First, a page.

DC Event Change: Roger Pielke Jr. Talk Switched to National Press Club
Matthew C. Nisbet, Ph.D. is Associate Professor of Communication Studies, Public Policy, and Urban Affairs at Northeastern University. Nisbet studies the role of communication and advocacy in policymaking and public affairs, focusing on debates over over climate change, energy, and sustainability. Among awards and recognition, Nisbet has been a Visiting Shorenstein Fellow on Press, Politics, and Public Policy at Harvard University's Kennedy School of Government, a Health Policy Investigator at the Robert Wood Johnson Foundation, and a Google Science Communication Fellow. In 2011, the editors at the journal Nature recommended Nisbet's research as “essential reading for anyone with a passing interest in the climate change debate,” and the New Republic highlighted his work as a “fascinating dissection of the shortcomings of climate activism."
For those in the DC area, the following Oct. 11 event that I highlighted earlier this week, has been switched to the National Press Club due to demand for tickets.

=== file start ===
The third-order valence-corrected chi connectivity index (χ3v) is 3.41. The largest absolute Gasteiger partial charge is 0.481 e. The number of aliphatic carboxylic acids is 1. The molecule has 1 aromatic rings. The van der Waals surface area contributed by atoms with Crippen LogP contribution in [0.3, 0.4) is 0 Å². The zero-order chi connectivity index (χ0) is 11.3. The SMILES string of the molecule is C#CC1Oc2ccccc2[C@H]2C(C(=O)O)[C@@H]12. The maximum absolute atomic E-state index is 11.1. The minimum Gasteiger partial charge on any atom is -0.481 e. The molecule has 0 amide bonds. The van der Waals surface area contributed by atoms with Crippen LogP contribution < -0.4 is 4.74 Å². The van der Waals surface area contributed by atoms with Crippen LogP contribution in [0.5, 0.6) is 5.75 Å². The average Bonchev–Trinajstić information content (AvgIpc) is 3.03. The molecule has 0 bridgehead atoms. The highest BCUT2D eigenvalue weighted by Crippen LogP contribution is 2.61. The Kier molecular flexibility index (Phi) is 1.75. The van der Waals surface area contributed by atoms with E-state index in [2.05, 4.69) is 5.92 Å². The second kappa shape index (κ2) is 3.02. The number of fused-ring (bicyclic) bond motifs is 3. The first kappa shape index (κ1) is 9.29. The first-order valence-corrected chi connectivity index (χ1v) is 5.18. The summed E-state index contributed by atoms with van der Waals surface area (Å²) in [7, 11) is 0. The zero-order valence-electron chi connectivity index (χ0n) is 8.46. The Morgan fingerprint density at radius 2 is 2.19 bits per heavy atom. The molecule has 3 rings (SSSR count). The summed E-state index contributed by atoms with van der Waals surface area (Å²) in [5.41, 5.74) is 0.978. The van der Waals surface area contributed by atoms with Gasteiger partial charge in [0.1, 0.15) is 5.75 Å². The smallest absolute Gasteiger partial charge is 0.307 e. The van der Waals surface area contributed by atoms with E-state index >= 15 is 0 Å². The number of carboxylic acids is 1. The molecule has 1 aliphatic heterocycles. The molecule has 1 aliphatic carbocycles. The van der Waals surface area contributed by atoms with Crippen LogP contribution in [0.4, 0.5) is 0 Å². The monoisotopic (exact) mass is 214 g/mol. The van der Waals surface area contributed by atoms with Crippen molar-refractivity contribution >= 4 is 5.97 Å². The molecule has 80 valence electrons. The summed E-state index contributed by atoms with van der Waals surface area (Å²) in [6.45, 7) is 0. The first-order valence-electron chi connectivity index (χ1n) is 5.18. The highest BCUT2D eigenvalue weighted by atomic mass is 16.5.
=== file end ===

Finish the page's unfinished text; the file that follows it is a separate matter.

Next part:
From Climate Collapse to Climate Fix?
What Comes After Copenhagen, Climategate, Cap and Trade?
Join a conversation on October 11, 2010 between Time Magazine reporter Bryan Walsh and political scientist Roger Pielke, Jr., author of the forthcoming The Climate Fix, as they discuss what comes next for global warming policy and politics.
6:00 - 730pm
Monday Oct. 11
National Press Club
First Amendment Lounge
529 14th Street, NW
RSVP to firstname.lastname@example.org
Co-sponsored by the Breakthrough Institute; Third Way; Yale Environment 360; the Consortium for Science, Policy and Outcomes at Arizona State University; the Said Business School at the University of Oxford; The Center for Environmental Journalism at the University of Colorado, Boulder; and the School of Communication at American University
Are university safe spaces killing intellectual growth?
Our experience of time may be blinding us to its true nature, say scientists.
- Time may not be passing at all, says the Block Universe Theory.
- Time travel may be possible.
- Your perception of time is likely relative to you and limited.
From questionable shipwrecks to outright attacks, they clearly don't want to be bothered.
- Many have tried to contact the Sentinelese, to write about them, or otherwise.
- But the inhabitants of the 23 square mile island in the Bay of Bengal don't want anything to do with the outside world.
- Their numbers are unknown, but either 40 or 500 remain.
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